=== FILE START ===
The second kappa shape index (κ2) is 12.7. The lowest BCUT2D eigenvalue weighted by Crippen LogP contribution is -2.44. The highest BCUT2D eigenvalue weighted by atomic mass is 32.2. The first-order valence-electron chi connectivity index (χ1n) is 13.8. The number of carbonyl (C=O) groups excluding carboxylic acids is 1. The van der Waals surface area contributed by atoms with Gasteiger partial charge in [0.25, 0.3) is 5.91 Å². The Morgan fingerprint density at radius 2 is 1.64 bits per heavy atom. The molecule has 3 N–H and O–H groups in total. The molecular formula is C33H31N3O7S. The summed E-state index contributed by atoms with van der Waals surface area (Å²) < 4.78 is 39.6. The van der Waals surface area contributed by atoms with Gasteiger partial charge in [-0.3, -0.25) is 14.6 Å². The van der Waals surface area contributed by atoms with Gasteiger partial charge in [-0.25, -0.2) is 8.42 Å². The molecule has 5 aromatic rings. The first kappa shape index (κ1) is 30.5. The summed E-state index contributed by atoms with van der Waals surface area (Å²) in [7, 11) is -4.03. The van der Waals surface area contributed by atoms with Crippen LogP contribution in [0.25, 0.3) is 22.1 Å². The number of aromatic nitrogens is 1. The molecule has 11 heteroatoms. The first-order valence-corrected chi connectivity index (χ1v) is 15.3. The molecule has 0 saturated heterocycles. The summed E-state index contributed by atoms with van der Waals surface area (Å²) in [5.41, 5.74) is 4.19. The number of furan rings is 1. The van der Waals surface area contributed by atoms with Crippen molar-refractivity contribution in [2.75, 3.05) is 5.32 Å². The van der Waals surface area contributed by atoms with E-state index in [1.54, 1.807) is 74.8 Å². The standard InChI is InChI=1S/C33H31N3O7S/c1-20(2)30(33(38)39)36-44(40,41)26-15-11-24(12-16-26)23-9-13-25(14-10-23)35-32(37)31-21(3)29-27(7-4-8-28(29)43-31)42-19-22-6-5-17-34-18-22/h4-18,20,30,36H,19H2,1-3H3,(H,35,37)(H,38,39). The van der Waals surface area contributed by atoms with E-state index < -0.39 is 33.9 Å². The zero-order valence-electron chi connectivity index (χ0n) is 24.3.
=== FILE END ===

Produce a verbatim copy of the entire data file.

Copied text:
The second kappa shape index (κ2) is 12.7. The lowest BCUT2D eigenvalue weighted by Crippen LogP contribution is -2.44. The highest BCUT2D eigenvalue weighted by atomic mass is 32.2. The first-order valence-electron chi connectivity index (χ1n) is 13.8. The number of carbonyl (C=O) groups excluding carboxylic acids is 1. The van der Waals surface area contributed by atoms with Gasteiger partial charge in [0.25, 0.3) is 5.91 Å². The Morgan fingerprint density at radius 2 is 1.64 bits per heavy atom. The molecule has 3 N–H and O–H groups in total. The molecular formula is C33H31N3O7S. The summed E-state index contributed by atoms with van der Waals surface area (Å²) < 4.78 is 39.6. The van der Waals surface area contributed by atoms with Gasteiger partial charge in [-0.3, -0.25) is 14.6 Å². The van der Waals surface area contributed by atoms with Gasteiger partial charge in [-0.25, -0.2) is 8.42 Å². The molecule has 5 aromatic rings. The first kappa shape index (κ1) is 30.5. The summed E-state index contributed by atoms with van der Waals surface area (Å²) in [7, 11) is -4.03. The van der Waals surface area contributed by atoms with Crippen LogP contribution in [0.25, 0.3) is 22.1 Å². The number of aromatic nitrogens is 1. The molecule has 11 heteroatoms. The first-order valence-corrected chi connectivity index (χ1v) is 15.3. The molecule has 0 saturated heterocycles. The summed E-state index contributed by atoms with van der Waals surface area (Å²) in [5.41, 5.74) is 4.19. The number of furan rings is 1. The van der Waals surface area contributed by atoms with Crippen molar-refractivity contribution in [2.75, 3.05) is 5.32 Å². The van der Waals surface area contributed by atoms with E-state index in [1.54, 1.807) is 74.8 Å². The standard InChI is InChI=1S/C33H31N3O7S/c1-20(2)30(33(38)39)36-44(40,41)26-15-11-24(12-16-26)23-9-13-25(14-10-23)35-32(37)31-21(3)29-27(7-4-8-28(29)43-31)42-19-22-6-5-17-34-18-22/h4-18,20,30,36H,19H2,1-3H3,(H,35,37)(H,38,39). The van der Waals surface area contributed by atoms with E-state index < -0.39 is 33.9 Å². The zero-order valence-electron chi connectivity index (χ0n) is 24.3.